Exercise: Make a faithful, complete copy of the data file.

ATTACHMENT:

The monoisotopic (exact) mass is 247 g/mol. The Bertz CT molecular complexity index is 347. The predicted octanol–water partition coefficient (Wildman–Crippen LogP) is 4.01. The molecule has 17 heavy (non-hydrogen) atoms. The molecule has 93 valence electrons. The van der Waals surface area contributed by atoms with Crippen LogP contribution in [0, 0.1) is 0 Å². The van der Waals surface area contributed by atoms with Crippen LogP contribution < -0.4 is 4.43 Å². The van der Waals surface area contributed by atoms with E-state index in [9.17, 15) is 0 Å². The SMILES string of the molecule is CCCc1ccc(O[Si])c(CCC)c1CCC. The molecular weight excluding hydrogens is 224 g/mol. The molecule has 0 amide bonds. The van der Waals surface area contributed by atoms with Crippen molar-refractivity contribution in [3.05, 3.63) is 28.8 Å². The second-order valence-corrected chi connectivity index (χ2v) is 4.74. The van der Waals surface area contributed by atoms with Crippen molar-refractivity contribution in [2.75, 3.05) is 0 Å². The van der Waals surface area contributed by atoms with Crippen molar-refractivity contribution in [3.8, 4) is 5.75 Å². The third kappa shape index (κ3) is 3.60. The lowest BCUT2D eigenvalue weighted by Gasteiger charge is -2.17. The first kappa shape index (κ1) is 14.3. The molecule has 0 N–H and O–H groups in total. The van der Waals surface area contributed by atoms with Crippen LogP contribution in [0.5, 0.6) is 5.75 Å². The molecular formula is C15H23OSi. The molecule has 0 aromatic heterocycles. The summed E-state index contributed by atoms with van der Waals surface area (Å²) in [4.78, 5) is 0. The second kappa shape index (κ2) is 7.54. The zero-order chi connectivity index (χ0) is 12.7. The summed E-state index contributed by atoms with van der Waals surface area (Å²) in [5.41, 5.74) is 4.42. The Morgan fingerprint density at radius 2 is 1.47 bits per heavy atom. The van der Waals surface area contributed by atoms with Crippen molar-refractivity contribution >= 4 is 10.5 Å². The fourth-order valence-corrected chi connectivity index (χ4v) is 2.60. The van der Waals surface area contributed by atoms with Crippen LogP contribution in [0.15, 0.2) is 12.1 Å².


The monoisotopic (exact) mass is 247 g/mol. The Bertz CT molecular complexity index is 347. The predicted octanol–water partition coefficient (Wildman–Crippen LogP) is 4.01. The molecule has 17 heavy (non-hydrogen) atoms. The molecule has 93 valence electrons. The van der Waals surface area contributed by atoms with Crippen LogP contribution in [0, 0.1) is 0 Å². The van der Waals surface area contributed by atoms with Crippen LogP contribution < -0.4 is 4.43 Å². The van der Waals surface area contributed by atoms with E-state index in [9.17, 15) is 0 Å². The SMILES string of the molecule is CCCc1ccc(O[Si])c(CCC)c1CCC. The molecular weight excluding hydrogens is 224 g/mol. The molecule has 0 amide bonds. The van der Waals surface area contributed by atoms with Crippen molar-refractivity contribution in [3.05, 3.63) is 28.8 Å². The second-order valence-corrected chi connectivity index (χ2v) is 4.74. The van der Waals surface area contributed by atoms with Crippen molar-refractivity contribution in [2.75, 3.05) is 0 Å². The van der Waals surface area contributed by atoms with Crippen molar-refractivity contribution in [3.8, 4) is 5.75 Å². The third kappa shape index (κ3) is 3.60. The lowest BCUT2D eigenvalue weighted by Gasteiger charge is -2.17. The first kappa shape index (κ1) is 14.3. The molecule has 0 N–H and O–H groups in total. The van der Waals surface area contributed by atoms with Crippen LogP contribution in [0.5, 0.6) is 5.75 Å². The molecular formula is C15H23OSi. The molecule has 0 aromatic heterocycles. The summed E-state index contributed by atoms with van der Waals surface area (Å²) in [4.78, 5) is 0. The second kappa shape index (κ2) is 7.54. The zero-order chi connectivity index (χ0) is 12.7. The summed E-state index contributed by atoms with van der Waals surface area (Å²) in [5.41, 5.74) is 4.42. The Morgan fingerprint density at radius 2 is 1.47 bits per heavy atom. The van der Waals surface area contributed by atoms with Crippen molar-refractivity contribution >= 4 is 10.5 Å². The fourth-order valence-corrected chi connectivity index (χ4v) is 2.60. The van der Waals surface area contributed by atoms with Crippen LogP contribution in [0.15, 0.2) is 12.1 Å².